Page 1:A Performance Check With Core i7-3770K
Page 2:Benchmark Results: 3DMark 11 And PCMark 7
Page 3:Benchmark Results: Sandra 2012 And Fritz
Page 4:Benchmark Results: Crysis 2 And Mafia II
Page 5:Benchmark Results: Audio And Video
Page 6:Benchmark Results: Image Processing And Image Rendering
Page 7:Benchmark Results: File Compression And File Operations
Page 8:Confirmation: Similar Performance Under Windows 8
After giving Windows 8 our attention last week, we're following up with one more look at performance using a Core i7-3770K processor. Are there any aberrations to note, or does Intel's Ivy Bridge architecture demonstrate the same behavior as Bulldozer?
Last week was dominated by coverage of Microsoft's Windows 8.
- We reviewed the operating system itself in The Definitive Windows 8 Review And User Guide
- We published an update clarifying the contents of Microsoft's Media Center and Pro packs, along with app compatibility, in Windows 8: Clarifying Codecs, Compiling, And Compatibility
- We compared the performance of 10 games under two versions of Windows in Windows 8 Versus Windows 7: Game Performance, Benchmarked
- We broke out an older FX-8150 to see how its performance changed under Windows 8 in Windows 8: Does AMD's Bulldozer Architecture Benefit?
- We got a look at Dell's Windows 8-focused XPS and Inspiron product families in Dell Shows Off Its Entire Windows 8-Based Fall Line-Up
- We published Part 1 of our Windows RT-based Microsoft Surface review, called Microsoft Surface Review, Part 1: Performance And Display Quality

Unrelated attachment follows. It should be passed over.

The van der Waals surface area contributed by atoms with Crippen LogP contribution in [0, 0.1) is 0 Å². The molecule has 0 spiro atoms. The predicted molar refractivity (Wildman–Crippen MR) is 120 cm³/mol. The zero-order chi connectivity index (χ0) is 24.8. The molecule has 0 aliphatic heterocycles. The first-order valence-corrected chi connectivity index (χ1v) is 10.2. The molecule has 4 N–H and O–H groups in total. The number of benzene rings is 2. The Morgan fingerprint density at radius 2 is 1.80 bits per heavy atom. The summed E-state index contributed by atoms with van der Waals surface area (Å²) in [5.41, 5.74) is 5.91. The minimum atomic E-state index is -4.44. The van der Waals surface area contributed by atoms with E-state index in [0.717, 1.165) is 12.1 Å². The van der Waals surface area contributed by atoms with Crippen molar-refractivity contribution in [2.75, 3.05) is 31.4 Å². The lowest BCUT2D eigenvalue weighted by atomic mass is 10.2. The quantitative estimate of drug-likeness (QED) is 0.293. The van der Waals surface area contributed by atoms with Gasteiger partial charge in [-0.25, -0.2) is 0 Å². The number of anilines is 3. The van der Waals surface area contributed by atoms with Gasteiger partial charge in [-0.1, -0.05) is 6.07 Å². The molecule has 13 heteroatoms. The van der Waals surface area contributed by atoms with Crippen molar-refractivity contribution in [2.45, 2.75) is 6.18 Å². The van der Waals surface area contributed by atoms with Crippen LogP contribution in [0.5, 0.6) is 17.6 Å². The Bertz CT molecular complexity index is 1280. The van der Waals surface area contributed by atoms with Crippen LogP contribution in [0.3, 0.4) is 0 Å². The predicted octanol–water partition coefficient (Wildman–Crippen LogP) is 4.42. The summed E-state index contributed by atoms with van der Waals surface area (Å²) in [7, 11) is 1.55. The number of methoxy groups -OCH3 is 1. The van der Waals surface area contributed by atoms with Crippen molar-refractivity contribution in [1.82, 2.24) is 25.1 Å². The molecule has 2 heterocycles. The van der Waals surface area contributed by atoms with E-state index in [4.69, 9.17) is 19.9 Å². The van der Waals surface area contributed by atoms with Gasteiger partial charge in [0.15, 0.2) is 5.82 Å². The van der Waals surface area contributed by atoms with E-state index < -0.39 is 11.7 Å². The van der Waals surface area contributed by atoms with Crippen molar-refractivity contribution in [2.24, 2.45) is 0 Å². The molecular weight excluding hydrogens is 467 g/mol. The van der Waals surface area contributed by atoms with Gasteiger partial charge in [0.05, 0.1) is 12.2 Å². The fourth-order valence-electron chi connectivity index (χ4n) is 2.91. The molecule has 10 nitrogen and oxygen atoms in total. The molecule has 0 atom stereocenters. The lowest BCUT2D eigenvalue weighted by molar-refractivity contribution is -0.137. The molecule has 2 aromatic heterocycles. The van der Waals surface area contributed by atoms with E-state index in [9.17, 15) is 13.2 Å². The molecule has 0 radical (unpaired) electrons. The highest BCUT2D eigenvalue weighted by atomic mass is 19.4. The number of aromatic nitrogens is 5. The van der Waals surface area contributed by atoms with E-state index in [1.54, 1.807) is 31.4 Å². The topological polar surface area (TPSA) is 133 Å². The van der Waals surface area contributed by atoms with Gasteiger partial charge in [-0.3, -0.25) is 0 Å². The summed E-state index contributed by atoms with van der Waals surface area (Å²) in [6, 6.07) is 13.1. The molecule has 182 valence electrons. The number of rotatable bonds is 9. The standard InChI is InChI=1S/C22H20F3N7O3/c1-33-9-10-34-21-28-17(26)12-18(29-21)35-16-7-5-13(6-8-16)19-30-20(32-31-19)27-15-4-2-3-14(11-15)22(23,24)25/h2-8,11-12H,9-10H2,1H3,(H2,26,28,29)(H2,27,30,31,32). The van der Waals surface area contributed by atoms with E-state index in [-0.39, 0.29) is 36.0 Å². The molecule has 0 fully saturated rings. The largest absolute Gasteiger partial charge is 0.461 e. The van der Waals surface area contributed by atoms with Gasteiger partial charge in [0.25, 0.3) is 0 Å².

There will be more Windows 8-oriented coverage coming, of course. But we wanted to wrap the week up with one last look at system performance using a Core i7-3770K-based platform, adding a couple of synthetic tests not purposely bound by processor performance.
So, do we see the same outcome from Core i7-3770K as what we realized from the FX-8150? We'll start with a look at our test platform, and go from there.
|Motherboard (LGA 1155)||Asus P8Z77-V Pro, Chipset: Intel Z77 Express, BIOS: 1504|
|CPU||Intel Core i7-3770K (22 nm, Ivy Bridge, D2), 4C/8T, 3.5 GHz, 4 x 256 KB L2 Cache, 8 MB Shared L3 Cache, w/ HD Graphics 4000, 77 W TDP, 3.9 GHz max. Turbo|
|Memory||2 x 8 GB DDR3-1600, Corsair Vengeance CMZ16GX3M2A1600C10|
|Graphics Card||Sapphire Radeon HD 7870 FleX, GPU: Pitcairn (1000 MHz), Graphics RAM: 2048 MB GDDR5 (1200 MHz), Stream Processors: 1280|
|System Drive||Samsung PM810, 256 GB, SATA 3Gb/s, MZ5PA256HMDR|
|Power Supply Unit||PC Power & Cooling, Silencer 750EPS12V 750 W|
|Operating System I||Windows 7 Ultimate x64 SP1|
|Operating System II||Windows 8 Pro x64 RTM|
|AMD Radeon Driver ||AMD Catalyst 12.8 Suite for Windows 7|
|AMD Radeon Driver ||AMD Catalyst 12.8 Suite for Windows 8|
|Intel Chipset Driver||Chipset Installation Utility Version 188.8.131.529|
Pictured below is the complete configuration we used for testing, including an Ivy Bridge-based Core i7-3770K, an SSD, 16 GB of DDR3-1600 memory, and Sapphire’s Radeon HD 7870 FleX graphics card.
Sapphire's Radeon HD 7870 FleX has a custom cooling solution with two fans. It does particularly well in OpenCL-based workloads, where AMD’s Graphics Core Next (GCN) architecture does well.
- A Performance Check With Core i7-3770K
- Benchmark Results: 3DMark 11 And PCMark 7
- Benchmark Results: Sandra 2012 And Fritz
- Benchmark Results: Crysis 2 And Mafia II
- Benchmark Results: Audio And Video
- Benchmark Results: Image Processing And Image Rendering
- Benchmark Results: File Compression And File Operations
- Confirmation: Similar Performance Under Windows 8